This blogger has it bad. Pawpaw fever, that is. The old scout song makes gathering pawpaws sound so easy. Pickin’ up pawpaws, put ’em in your basket…way down yonder in the pawpaw patch. Nothing to it, right? Just head down to the ol’ pawpaw patch–the damn things must be everywhere. Yeah? Well, it’s not quite that simple.
It started so innocently, almost a year ago. A chance encounter with Andrew Moore, the pawpaw expert who literally wrote the book on “America’s forgotten fruit”. In that conversation, I learned that I had just missed the 2015 season, which was frustrating, but certainly something to look forward to. That pawpaw trees (and their fruit) grow wild and plentiful in our region only made the pursuit more enticing. Could The Orbit locate publicly-accessible fruiting pawpaw trees right in the city? We set our sights on finding out.
So I waited. Eleven long months counting down to pawpaw season. I read Moore’s book, which only intensified desire. Pawpaws are among our oldest heritage foods–eaten by natives, colonists, and western explorers. The trees grow wild through a wide swath of the eastern half of the United States, but they’re amazingly foreign to most Americans.
The fruit is loaded with vitamins and minerals and is credited with treating diseases from gonorrhea to cancer. And, of course, it’s supposed to be delicious. The flavor is most often compared to something between banana and papaya, often with “caramel notes”, and a pleasing custard-like texture. Hungry yet? Yeah, me too–and you haven’t been waiting a year to get a taste!
Friends, neighbors, The Internet were all polled: Do you know any pawpaw patches in Pittsburgh? People tried to help, but like marrying a prince, or profiling serial killers, one has to sift through a lot of bunko anonymous tips to kiss the right frog.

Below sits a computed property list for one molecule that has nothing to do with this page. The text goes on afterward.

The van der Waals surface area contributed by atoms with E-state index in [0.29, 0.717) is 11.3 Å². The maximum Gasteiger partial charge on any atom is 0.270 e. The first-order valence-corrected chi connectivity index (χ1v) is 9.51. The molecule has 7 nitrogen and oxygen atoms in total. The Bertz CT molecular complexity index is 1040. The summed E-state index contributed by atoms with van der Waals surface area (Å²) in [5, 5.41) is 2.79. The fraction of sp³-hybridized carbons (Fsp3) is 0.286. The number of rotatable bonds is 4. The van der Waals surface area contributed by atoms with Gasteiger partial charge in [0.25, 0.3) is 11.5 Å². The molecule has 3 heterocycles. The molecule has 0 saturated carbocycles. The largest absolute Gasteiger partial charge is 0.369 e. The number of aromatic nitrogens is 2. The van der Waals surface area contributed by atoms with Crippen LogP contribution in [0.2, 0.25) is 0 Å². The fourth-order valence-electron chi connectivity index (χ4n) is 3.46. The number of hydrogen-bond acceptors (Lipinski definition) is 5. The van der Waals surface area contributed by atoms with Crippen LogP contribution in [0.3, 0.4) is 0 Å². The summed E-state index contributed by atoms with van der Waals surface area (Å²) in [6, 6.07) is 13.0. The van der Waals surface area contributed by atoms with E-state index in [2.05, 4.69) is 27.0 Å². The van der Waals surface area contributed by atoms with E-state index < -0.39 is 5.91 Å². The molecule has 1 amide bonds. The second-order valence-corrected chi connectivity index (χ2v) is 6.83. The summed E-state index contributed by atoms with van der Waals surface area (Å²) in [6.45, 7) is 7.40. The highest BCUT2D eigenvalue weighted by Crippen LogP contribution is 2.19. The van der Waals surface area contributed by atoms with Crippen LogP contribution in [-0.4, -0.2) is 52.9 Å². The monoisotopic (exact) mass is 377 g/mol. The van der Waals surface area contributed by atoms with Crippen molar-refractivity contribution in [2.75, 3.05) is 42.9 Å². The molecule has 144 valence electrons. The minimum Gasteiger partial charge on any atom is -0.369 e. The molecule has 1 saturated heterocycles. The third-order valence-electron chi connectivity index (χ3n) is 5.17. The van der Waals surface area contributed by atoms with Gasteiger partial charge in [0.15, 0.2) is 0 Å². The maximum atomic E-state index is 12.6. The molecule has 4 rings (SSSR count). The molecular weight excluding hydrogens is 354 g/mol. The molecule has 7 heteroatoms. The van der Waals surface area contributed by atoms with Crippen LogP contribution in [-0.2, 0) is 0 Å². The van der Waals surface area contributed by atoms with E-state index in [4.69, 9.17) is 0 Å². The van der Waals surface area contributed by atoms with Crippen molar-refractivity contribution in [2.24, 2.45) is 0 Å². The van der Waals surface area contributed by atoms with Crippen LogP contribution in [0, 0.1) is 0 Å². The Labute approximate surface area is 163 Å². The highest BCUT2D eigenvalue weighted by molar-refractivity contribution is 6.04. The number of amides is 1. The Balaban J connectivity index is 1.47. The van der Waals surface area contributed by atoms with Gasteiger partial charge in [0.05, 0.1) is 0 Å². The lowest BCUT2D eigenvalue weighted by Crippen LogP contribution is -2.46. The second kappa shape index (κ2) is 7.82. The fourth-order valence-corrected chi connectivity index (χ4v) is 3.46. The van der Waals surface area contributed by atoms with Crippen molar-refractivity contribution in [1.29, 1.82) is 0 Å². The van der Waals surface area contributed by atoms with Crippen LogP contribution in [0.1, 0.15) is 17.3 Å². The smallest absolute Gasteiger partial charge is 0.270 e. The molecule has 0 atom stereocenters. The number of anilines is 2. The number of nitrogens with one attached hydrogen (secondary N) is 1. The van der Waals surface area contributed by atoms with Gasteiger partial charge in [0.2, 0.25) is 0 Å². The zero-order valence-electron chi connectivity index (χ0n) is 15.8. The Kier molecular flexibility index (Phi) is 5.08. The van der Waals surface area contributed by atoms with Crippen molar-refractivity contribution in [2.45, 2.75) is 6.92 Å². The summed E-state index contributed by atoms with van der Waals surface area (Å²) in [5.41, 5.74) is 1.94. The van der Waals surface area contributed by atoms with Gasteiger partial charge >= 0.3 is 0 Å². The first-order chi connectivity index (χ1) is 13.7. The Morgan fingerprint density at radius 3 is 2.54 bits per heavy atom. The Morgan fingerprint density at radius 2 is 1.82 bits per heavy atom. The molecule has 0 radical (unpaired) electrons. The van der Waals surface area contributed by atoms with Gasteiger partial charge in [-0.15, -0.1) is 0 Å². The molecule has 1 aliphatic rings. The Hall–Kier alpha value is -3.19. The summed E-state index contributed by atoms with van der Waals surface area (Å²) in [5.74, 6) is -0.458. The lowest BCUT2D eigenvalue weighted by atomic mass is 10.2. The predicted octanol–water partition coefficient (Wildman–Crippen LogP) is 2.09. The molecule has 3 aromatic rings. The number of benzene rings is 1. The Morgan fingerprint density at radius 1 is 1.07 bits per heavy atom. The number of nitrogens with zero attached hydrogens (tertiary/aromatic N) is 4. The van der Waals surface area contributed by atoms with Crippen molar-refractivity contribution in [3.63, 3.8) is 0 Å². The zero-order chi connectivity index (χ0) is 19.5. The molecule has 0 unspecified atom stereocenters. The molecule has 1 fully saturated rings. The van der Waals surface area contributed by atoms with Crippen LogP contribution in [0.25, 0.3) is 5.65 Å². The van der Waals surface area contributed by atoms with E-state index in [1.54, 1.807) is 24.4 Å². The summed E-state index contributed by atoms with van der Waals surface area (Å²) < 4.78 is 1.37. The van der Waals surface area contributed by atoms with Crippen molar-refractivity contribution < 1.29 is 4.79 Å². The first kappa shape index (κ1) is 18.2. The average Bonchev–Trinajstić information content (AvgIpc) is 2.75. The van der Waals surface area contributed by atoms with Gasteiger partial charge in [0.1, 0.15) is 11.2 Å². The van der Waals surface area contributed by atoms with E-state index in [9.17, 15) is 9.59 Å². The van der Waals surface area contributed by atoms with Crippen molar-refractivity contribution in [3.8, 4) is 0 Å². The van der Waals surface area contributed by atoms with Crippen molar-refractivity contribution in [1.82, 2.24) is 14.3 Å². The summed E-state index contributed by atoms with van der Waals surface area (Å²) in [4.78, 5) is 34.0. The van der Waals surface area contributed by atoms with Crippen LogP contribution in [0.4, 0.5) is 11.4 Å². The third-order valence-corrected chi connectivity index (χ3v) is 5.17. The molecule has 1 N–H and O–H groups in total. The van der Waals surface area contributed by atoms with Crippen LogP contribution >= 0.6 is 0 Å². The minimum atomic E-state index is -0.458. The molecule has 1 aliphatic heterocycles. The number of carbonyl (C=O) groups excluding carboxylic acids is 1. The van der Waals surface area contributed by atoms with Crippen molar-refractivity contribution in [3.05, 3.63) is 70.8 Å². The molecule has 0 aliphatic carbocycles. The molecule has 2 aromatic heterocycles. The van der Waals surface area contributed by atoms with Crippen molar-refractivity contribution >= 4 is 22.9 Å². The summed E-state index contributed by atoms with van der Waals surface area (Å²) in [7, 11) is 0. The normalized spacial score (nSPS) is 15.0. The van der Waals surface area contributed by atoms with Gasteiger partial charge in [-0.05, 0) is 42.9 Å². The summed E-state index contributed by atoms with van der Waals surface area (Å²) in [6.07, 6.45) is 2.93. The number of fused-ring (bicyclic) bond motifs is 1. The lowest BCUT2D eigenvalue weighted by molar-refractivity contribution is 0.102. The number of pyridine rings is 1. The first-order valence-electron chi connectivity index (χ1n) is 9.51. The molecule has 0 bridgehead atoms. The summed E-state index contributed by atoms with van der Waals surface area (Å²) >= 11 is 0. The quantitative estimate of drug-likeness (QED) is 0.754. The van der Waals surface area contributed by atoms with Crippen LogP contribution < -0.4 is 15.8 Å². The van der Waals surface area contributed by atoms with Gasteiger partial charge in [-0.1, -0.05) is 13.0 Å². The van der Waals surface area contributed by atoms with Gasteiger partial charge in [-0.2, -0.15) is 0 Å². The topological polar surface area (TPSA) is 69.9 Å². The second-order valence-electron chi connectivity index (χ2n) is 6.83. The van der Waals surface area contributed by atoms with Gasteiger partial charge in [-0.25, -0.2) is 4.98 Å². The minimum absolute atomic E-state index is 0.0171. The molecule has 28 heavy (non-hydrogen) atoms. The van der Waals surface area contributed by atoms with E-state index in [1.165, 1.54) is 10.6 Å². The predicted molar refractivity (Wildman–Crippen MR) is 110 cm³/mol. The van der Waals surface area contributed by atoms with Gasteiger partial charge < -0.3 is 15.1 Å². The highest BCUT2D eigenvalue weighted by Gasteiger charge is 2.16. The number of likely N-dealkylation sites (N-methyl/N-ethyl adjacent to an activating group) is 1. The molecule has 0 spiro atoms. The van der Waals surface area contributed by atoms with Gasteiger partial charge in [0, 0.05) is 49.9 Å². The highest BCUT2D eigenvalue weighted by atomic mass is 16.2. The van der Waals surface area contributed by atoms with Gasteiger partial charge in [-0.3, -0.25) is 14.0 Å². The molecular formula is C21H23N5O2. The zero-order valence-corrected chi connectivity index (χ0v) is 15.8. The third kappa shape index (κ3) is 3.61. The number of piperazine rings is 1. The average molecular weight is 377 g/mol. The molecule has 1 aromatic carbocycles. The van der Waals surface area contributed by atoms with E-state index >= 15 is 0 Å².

“There’s a stand in Highland Park by the reservoir,” read the first to arrive. The search was called off before I’d left the house. “Sorry for the false alarm,” the coming-clean tipster filled-in later, “they’re actually horse chestnuts–no pawpaws here.”
Another spoke to rumored pawpaws by the Stanton Heights community garden. I climbed most of that big hill in a low gear, traipsed through the woods, and talked to an Allegheny Cemetery groundskeeper and some Saturday morning gardeners. Sadly, no one knew anything about pawpaws…or at least, no one’s talking. We did happen to cross paths with a rafter of wild turkeys, which seems like a decent trade-off.
A third offered pawpaws along the North Side bicycle trail, just as you get off the ramp to the Washington’s Landing bicycle/pedestrian bridge, but it wasn’t happening. There were even more vague directions for entire neighborhoods: “South Side Slopes” and “Panther Hollow” and “on the hill behind Phipps (Conservatory)” and “Frick Park, along the trails”. It’s no surprise that none of these panned-out, but people have got to be a little more specific–we’re racing against time here! Little Pawpaw Way in Hazelwood is six kinds of overgrown, but not with its namesake tree, which is nowhere to be found.
So, empathetic readers will undoubtably understand what a thrill it was to finally lay eyes on the big, tropical leaves of the first pawpaw trees we actually found. There, just feet from a trail in Schenley Park, were tall, mature, big-leafed trees–much larger than I’d expected, but unmistakable after so much preparation.
A scurried hustle off the path and down into the fabled pawpaw patch. Trees–from tiny infants to mature thick-trunked giants–in every direction and continuing far back into the wood. It is glorious, cool in the near full tree cover, soothing, airy, and private.
Seeing no fruit, we began to shake the trees small enough to wrap a hand around. Ripe pawpaw fruit should fall from a shaken tree, but none did. We continued on, deeper into the understory. And then, there they were: a pair of oblong, fist-sized, and potato-shaped green fruits joined under a leaf section. Looking around, another cluster, and then another. Some of the pawpaws low enough to touch, others many feet out of reach. We were finally, unequivocally, in the right place…or were we?
Will our blogger ever achieve sweet relief beneath the leaves? Does the peculiar pawpaw please the palate or merely maim the maw? And With fruit in hand, what’s the plan, man?
I’m afraid, dear reader, this blog post must end on the kind of nail-biting cliffhanger one would expect, nay, demand from a story about foraged fruit. We get to all that, however, in Part 2 of On the Trail of the Wild Pawpaw.
 Andrew Moore, Pawpaw: In Search of America’s Forgotten Fruit (Chelsea Green Publishing). More of Moore in Part 2.
 Pawpaw fruit is ripe enough to pick roughly for the month of September in western Pennsylvania’s climate zone.
 Yes, rafter is the term of venery for turkeys.